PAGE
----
Iraq worked so well, is North Korea next?
BY NEIL STEINBERG firstname.lastname@example.org April 28, 2013 10:34PM
Updated: May 30, 2013 2:59PM
Boy, I said to myself, it’s been a while — a week, maybe two — since we’ve heard something nutty from North Korea. Almost as if it realized it couldn’t compete with the Boston bombing and decided to dial back. But something about crazy craves a spotlight, and when I went trolling for North Korean news it took 10 seconds to snag something weird: They have decided to try an American citizen, Washington state tour operator Kenneth Bae, for attempting to overthrow the North Korean government.
Before you say, “about time someone tried that” remember poor Bae, arrested in November, faces the death penalty and didn’t really try to overthrow the government, it seems, but rather was working to help North Korean orphans. Po-tay-toe, po-tah-toe.
And there is reason not to worry too much about his safety — typically, when North Korea feels neglected, it turns up the heat under whatever American has strayed into its clutches until a former U.S. president makes the long trip to Pyongyang, flatters the swollen ego of their beloved leader and returns with the captive in tow. Both Bill Clinton and Jimmy Carter have drawn this duty, so I guess it’s George W. Bush’s turn.
The strangeness of North Korea can’t be overstated. It’s as if World War II ended in a draw, and the Soviets let Hitler and the Nazis stay in East Germany, where his grandson, Jerry Hitler, remains in power to this day.
That’s North Korea, a relic of World War II, when centuries of Japanese occupation turned into Soviet and Chinese domination. The leader they installed, Kim Il Sung, was unpopular, so the Communists built a Stalin-like cult of personality around him, molding Kim into the “Great Leader,” a role passed along for 70 years, like a genetic disease, first to his son, the “Dear Leader” Kim Jong Il and, since 2011, to his grandson, the “Supreme Leader,” Kim Jong Un.
When it’s not capturing Americans (or Japanese civilians, another favorite) whatever Kim is on the throne likes to rattle the nuclear saber. The Orwellian-named Korea Asia-Pacific Peace Committee — an arm of the North Korean government, like most everything in that unfortunate land — earlier this month announced looming nuclear war:
“The situation on the Korean Peninsula is inching close to a thermonuclear war,” it claimed, “due to the evermore undisguised hostile actions of the United States and the South Korean puppet warmongers.”
Reaction here, thank God, was general amusement. Diplomats scurried, but how could the rest of us not smile at their “Mouse That Roared” belligerence? The world was a smiling cartoon lion, holding a tiny rodent by a claw while it sputters and wheels its little fists in the air. “Puppet warmongers”? That’s a line from a 1970s National Lampoon piece.
Really, doesn’t the North Korean statement take you back? Just the word, “thermonuclear” — it’s like being handed a freshly mimeographed worksheet, gazing in nostalgic rapture at its purplish print and taking a whiff of its chemical scent. Ahhhh, fourth grade.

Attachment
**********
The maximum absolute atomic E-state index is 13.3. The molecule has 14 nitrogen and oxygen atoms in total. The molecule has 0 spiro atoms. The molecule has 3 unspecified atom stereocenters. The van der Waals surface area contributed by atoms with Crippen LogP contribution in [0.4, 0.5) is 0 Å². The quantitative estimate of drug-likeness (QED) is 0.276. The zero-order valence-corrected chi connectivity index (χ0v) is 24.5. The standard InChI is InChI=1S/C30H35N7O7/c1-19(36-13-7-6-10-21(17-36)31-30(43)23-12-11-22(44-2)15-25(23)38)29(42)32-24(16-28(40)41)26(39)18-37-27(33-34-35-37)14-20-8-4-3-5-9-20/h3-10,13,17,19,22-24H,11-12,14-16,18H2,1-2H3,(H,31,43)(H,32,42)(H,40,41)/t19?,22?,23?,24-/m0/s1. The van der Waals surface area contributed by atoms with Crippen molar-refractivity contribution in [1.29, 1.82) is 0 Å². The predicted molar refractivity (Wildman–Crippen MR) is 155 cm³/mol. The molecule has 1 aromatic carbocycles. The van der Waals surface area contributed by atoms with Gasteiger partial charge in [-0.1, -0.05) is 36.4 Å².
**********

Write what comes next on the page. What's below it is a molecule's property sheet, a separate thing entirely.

Of course, we shouldn’t smirk too much. North Korean really isn’t funny. There’s a bedrock of horror under all the posturing. In the mid-1990s, after the collapse of the Soviets put its economy into free fall, up to 3.5 million North Koreans starved to death. But those statistics just sit on the page because North Korea is such a hermetically sealed police state that scant visual documentation of the disaster reached the outside world.
Still, humor tinged with sorrow is better than snapping at the North Korean bait, which some Americans are all too keen to do.
“Bomb North Korea, Before It’s Too Late” read a headline, not in the Onion, where it belongs, but atop a New York Times op-ed piece not too long ago, penned by Jeremi Suri, a University of Texas history professor (Texas was drawn into the conflict when Austin was noted on a North Korean photo of a map of possible nuclear missile targets).“The Korean crisis has now become a strategic threat to America’s core national interests,” he writes. “The best option is to destroy the North Korean missile on the ground before it is launched. The United States should use a precise airstrike to render the missile and its mobile launcher inoperable.”
Sigh. We really learn nothing, don’t we? Not yet extricated from our last let’s-bomb-him-on-general-principles war — dislodging Saddam Hussein and the decadelong slog that followed — will we now be goaded into rushing to defang North Korea’s mini-Stalin?
That’s insane. Professor Suri finds war after such a strike “unlikely” but “not inconceivable” and, in that case, “unfortunate.” Yeah professor, a lot more unfortunate for the U.S. soldiers who would die there than for the Texas academic who cheered them to the depot, on their way to join the 5,000 Americans slain over the past decade fighting in Iraq. We don’t think of them either — “Mission Accomplished!” But that’s another column.